If you’re anything like most bloggers, there comes a certain point when you simply run out of inspiration for your blog.
You’ve been writing blog posts about web design, or cooking, or whale-watching off the coast of Norway for way too long.
You’ve exhausted the topic, and yourself.
You just don’t know what to write anymore.
Next week, we’re launching a free email newsletter called “Internet Marketing for Smart People.”
At BlogWorld in Las Vegas on the 15th of October (that’s Thursday of next week folks, but you can still get 20% off with the code COPYBLGRVIP), Sonia will be conducting a panel with me, Chris Brogan, and Darren Rowse.
It’s also called “Internet Marketing for Smart People.”
You might not hear it, but your readers might be saying it.
To themselves and to one another, they’re reading what you have to say and shouting “Liar!”
It’s not because you’ve stretched the truth, because you don’t care, or because you got your facts wrong.
It’s because you were lazy.
I’d like you to stop and think about something for a second.
Try to remember the last time you visited a site that had good, solid content but read like a technical manual. I’m talking factual and helpful, but not terribly compelling.
Why do some people easily get hordes of comments on their blogs and quickly build a massive following, while others struggle?
It’s not because they hit the front page of Digg.
It’s not because they’re super-connected with A-listers.
It’s not even because they’re really smart.
Blogging isn’t as idealistic as it used to be, but there are still plenty of us “Kumbaya” bloggers out there.
If that term isn’t familiar to you, it basically means a community-embracing, tribe-building group of bloggers with a dangerous tendency to overuse the word “conversation.”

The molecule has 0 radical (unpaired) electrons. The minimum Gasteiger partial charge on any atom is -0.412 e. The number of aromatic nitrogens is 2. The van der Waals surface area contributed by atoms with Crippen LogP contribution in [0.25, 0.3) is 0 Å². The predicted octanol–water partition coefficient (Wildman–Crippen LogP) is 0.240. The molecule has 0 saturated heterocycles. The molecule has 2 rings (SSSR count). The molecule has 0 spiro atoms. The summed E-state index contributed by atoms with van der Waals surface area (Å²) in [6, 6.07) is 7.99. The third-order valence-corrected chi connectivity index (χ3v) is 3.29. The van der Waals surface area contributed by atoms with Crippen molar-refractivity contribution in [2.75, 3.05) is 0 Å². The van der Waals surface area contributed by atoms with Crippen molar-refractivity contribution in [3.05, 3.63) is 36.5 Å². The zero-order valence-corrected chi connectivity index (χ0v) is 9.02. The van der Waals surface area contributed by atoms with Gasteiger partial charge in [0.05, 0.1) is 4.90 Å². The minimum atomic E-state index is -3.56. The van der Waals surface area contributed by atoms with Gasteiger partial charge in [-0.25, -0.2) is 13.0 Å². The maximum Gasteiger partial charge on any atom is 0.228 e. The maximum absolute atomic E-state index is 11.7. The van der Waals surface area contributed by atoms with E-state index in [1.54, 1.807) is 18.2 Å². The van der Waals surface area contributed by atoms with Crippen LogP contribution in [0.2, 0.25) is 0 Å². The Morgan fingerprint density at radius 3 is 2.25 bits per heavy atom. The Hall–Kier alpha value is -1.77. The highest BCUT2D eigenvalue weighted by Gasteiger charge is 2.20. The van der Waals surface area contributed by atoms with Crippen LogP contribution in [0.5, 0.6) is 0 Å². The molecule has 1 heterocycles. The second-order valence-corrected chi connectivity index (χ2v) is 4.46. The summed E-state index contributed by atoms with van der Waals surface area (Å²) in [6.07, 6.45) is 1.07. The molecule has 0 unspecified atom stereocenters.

You battle an insidious enemy every time you sit down to write, and it usually wins.
It squeezes the impact out of your ideas, leaving a limp and lifeless copy carcass laid to rest in your text editor.
It’s your emotional needs filter, and it’s draining the message out of your message.
What’s an emotional needs filter? It’s a filter you’re running your ideas through when you write.
Whenever you feel like you’re taking a risk, an emotional response is triggered. Your emotional needs feel threatened. The filter is engaged, and your bold copy turns into a big puddle of boringness.
Whether you’re trying to get on the front page of Digg or just angling for a sale, writing magnetic headlines that grab your readers’ attention is everything.
But once you have their attention, you need them to read every word that you write.
You need to craft an opening made up of an enticing string of sentences that whet your readers’ appetites, set up a need, and prime them for action.
Easier said than done, right?
Some people are writing machines. They get an idea, pound it out in minutes, post it to their blog, and move on to something else. For the rest of the world, writing is often slow, grinding work.
But it doesn’t have to be. Anyone can write faster if they follow a 5-step formula for writing more efficiently. I call it S.P.E.E.D. Writing.